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Video transcript

Akram: What you see in crisis services or what records say is just tip of the iceberg. Remind yourself of the barriers, societal and individuals faced by young Black men. Some of these are covered in the Barriers to Access guide.

Saf: In relation to records there are a few facts to consider. Lack of diagnosis, or having an existing diagnosis can be both negative and a positive. The professional who entered the record might have seen the young person at a different or more challenging point in their journey. It is always good to reassess the young person when you speak to them.

Akram: When speaking to us use clear, easy to understand language. If there are any techniques you will use during the interaction, explain them and check if we have understood.



When in crisis, for us to trust you with our vulnerability, consider using different verbal and non-verbal communication techniques to build rapport and conversation. Acknowledge that we might feel that vulnerability is a sign of weakness or have been made to feel that way in the past. During the conversation, reassure the young person you see that being vulnerable is not a sign of weakness (Prince’s Trust, 2017).

Use straightforward to understand words without any jargon. If there are any interventions you will use during the interaction, explain them, and check if we have understood.

Ask questions like ‘Have you heard about this (name of the intervention) before?’ or ‘What is your understanding of this (name of the intervention)?’ 

The way in which we are communicated verbally can also impact our experience. There are some phrases we will cover in the ‘Experience of Crisis Support’ video, such as ‘Man Up’ and ‘Everyone goes through it’, which are dismissive. We believe that this is not always your intention when you use these phrases, as they are widespread in society or casual conversations.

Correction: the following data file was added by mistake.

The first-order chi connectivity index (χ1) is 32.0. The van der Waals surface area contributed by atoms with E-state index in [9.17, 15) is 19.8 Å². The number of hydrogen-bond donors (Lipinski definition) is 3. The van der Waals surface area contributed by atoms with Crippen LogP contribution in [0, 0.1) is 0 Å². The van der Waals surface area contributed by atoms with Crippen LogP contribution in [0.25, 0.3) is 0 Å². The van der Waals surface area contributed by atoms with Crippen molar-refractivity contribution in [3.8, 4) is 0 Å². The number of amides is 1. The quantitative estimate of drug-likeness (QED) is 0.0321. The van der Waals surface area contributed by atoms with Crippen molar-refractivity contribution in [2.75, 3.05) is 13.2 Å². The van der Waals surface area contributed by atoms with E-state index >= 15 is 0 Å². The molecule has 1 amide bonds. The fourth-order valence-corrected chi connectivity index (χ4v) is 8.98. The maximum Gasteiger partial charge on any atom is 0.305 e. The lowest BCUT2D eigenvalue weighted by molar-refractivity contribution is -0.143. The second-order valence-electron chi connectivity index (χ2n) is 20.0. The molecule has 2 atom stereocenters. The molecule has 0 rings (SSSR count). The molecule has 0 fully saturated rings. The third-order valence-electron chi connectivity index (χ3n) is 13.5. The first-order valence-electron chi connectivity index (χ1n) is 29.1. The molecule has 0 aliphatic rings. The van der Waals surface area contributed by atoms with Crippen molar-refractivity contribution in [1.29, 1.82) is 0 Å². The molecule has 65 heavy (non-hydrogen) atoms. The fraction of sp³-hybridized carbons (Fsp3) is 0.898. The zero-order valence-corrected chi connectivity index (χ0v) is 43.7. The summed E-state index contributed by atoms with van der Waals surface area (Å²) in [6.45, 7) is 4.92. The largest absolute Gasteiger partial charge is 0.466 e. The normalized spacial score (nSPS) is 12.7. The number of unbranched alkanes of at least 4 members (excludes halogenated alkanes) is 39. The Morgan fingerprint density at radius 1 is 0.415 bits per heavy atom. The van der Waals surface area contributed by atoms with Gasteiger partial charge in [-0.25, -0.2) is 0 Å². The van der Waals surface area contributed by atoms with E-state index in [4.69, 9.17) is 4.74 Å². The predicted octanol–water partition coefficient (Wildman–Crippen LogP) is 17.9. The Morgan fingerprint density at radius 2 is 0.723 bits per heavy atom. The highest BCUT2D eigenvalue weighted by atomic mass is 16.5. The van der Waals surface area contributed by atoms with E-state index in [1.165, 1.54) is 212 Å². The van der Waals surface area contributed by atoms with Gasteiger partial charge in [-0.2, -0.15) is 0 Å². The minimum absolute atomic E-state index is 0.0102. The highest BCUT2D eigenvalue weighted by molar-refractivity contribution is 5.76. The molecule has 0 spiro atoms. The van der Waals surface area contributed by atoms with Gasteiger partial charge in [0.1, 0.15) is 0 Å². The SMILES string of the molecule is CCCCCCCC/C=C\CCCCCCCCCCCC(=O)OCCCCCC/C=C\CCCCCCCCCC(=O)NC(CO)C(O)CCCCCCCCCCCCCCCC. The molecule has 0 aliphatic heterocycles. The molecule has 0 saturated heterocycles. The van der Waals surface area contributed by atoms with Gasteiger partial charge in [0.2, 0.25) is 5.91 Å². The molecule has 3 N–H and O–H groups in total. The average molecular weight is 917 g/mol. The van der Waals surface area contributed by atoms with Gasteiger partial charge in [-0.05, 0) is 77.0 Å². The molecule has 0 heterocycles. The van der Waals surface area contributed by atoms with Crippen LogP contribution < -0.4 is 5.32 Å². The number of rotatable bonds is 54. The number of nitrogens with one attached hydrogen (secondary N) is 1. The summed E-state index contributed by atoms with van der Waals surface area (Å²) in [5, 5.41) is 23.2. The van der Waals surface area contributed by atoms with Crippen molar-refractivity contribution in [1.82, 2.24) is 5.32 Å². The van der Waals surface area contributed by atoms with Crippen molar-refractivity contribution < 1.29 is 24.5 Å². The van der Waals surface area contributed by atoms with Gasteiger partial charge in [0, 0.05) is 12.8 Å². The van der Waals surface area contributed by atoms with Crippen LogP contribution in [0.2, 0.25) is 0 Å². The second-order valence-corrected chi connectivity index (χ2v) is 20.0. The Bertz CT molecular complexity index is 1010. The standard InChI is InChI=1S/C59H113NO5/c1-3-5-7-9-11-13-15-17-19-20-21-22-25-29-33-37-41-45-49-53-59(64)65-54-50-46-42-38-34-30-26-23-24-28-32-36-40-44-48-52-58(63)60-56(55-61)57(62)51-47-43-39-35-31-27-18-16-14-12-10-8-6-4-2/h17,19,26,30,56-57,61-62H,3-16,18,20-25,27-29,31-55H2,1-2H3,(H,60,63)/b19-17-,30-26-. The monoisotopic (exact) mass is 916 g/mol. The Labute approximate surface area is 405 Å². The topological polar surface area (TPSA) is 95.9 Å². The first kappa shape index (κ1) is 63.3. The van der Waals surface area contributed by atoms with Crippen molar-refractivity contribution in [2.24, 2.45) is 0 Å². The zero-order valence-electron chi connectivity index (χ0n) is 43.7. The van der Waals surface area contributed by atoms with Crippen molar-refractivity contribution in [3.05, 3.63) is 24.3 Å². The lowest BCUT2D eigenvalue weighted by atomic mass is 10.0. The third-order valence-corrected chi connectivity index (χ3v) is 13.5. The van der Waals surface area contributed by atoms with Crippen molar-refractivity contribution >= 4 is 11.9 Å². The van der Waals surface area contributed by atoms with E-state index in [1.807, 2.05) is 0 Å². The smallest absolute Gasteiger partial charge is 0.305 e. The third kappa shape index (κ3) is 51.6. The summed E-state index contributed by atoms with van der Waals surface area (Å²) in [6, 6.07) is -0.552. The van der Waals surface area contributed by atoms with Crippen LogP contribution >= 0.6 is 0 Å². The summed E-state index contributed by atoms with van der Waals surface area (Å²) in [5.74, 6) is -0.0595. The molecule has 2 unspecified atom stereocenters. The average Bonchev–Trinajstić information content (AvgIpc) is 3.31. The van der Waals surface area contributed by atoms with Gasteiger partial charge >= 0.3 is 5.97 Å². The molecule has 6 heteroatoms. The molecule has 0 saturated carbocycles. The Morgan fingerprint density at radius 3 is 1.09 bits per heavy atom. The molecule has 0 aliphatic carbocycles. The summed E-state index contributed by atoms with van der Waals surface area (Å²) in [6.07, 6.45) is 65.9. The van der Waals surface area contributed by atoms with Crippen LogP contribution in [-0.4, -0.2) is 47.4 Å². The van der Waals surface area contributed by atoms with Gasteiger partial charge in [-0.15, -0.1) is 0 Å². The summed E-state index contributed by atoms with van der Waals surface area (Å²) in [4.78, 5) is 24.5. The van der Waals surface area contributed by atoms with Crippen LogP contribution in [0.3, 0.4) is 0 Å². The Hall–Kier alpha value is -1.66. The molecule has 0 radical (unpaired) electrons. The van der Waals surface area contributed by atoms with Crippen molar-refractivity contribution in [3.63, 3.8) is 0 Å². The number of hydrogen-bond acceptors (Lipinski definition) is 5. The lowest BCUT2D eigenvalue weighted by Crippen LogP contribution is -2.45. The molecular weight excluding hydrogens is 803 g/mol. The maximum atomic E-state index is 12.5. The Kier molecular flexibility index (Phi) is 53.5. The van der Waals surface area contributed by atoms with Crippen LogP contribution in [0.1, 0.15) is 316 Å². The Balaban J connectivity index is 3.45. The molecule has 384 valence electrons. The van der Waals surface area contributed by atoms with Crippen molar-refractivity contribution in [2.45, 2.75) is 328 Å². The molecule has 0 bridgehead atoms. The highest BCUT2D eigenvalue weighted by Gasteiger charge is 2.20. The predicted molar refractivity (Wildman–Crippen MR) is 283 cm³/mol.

In the Barriers to Access guide, we also emphasised that understanding of the English language might be a barrier, and services should always have an interpreter available.

We know our records can help you deliver timely support when we cannot communicate our needs due to mental health distress. However, records ‘are just a tip of the iceberg’.

In relation to records, remember that:

  • Some young Black men might not have a diagnosis on their record because this would be their first-time accessing crisis services.
  • Records do not include the whole picture, such as conversations with community members. We hear the expression ‘it takes a village’ used a lot in Black communities because sometimes we rely on the support from community members with support for mental health, amongst other things, due to not accessing services.
  • If a young person has an existing diagnosis, don’t assume that they are in crisis services for that reason.
  • In 42nd Street’s (2017) Perceptions report, 88% of Black respondents did not agree with their diagnosis compared with 14% of white respondents.

In line with patient-centred care delivery, it is always good practice to assess the young person’s communication and mental health needs when you speak to them.



  •  Prince’s Trust (2017) Stigma stopping young people talking about mental health, Available:, (Retrieved 23rd February 2022
  • 42nd Street (2017) Perceptions: Peer research into the needs and perceptions of young black men on mental health and wellbeing, Available:, (Retrieved 22nd February 2022)
  • The Health Foundation (2016), Person-centred care made simple What everyone should know about person-centred care, Available:, (Retrieved 19th February 2022)